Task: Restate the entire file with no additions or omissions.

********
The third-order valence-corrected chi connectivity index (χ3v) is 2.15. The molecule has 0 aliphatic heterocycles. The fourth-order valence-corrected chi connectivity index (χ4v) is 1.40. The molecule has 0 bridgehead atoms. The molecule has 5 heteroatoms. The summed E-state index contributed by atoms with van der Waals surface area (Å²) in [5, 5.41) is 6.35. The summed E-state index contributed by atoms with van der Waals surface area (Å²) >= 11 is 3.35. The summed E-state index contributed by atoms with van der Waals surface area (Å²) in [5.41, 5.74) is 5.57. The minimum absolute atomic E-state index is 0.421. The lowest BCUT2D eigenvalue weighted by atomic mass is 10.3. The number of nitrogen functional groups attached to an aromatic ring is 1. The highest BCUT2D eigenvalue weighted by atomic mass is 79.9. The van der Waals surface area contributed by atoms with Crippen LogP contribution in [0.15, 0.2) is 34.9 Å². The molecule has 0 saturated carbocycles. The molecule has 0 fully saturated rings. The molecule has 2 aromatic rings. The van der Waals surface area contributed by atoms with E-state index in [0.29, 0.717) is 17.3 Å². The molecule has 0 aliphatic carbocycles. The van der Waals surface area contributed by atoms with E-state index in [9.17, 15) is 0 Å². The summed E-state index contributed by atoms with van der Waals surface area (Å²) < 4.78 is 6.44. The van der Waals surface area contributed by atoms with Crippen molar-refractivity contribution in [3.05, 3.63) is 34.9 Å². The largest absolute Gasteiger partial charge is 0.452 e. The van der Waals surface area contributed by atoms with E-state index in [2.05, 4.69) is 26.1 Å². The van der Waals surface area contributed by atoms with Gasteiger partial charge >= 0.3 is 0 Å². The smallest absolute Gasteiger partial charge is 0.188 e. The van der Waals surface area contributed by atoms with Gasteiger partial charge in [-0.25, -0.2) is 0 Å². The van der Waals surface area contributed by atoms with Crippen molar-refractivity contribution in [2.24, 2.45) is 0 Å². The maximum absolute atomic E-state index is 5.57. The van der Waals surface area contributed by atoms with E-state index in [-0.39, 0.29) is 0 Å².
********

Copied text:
The third-order valence-corrected chi connectivity index (χ3v) is 2.15. The molecule has 0 aliphatic heterocycles. The fourth-order valence-corrected chi connectivity index (χ4v) is 1.40. The molecule has 0 bridgehead atoms. The molecule has 5 heteroatoms. The summed E-state index contributed by atoms with van der Waals surface area (Å²) in [5, 5.41) is 6.35. The summed E-state index contributed by atoms with van der Waals surface area (Å²) >= 11 is 3.35. The summed E-state index contributed by atoms with van der Waals surface area (Å²) in [5.41, 5.74) is 5.57. The minimum absolute atomic E-state index is 0.421. The lowest BCUT2D eigenvalue weighted by atomic mass is 10.3. The number of nitrogen functional groups attached to an aromatic ring is 1. The highest BCUT2D eigenvalue weighted by atomic mass is 79.9. The van der Waals surface area contributed by atoms with Crippen LogP contribution in [0.15, 0.2) is 34.9 Å². The molecule has 0 saturated carbocycles. The molecule has 0 fully saturated rings. The molecule has 2 aromatic rings. The van der Waals surface area contributed by atoms with E-state index in [0.29, 0.717) is 17.3 Å². The molecule has 0 aliphatic carbocycles. The van der Waals surface area contributed by atoms with E-state index in [9.17, 15) is 0 Å². The summed E-state index contributed by atoms with van der Waals surface area (Å²) < 4.78 is 6.44. The van der Waals surface area contributed by atoms with Crippen molar-refractivity contribution in [3.05, 3.63) is 34.9 Å². The largest absolute Gasteiger partial charge is 0.452 e. The van der Waals surface area contributed by atoms with E-state index in [2.05, 4.69) is 26.1 Å². The van der Waals surface area contributed by atoms with Gasteiger partial charge >= 0.3 is 0 Å². The smallest absolute Gasteiger partial charge is 0.188 e. The van der Waals surface area contributed by atoms with Gasteiger partial charge in [-0.25, -0.2) is 0 Å². The van der Waals surface area contributed by atoms with Crippen molar-refractivity contribution in [2.24, 2.45) is 0 Å². The maximum absolute atomic E-state index is 5.57. The van der Waals surface area contributed by atoms with E-state index in [-0.39, 0.29) is 0 Å².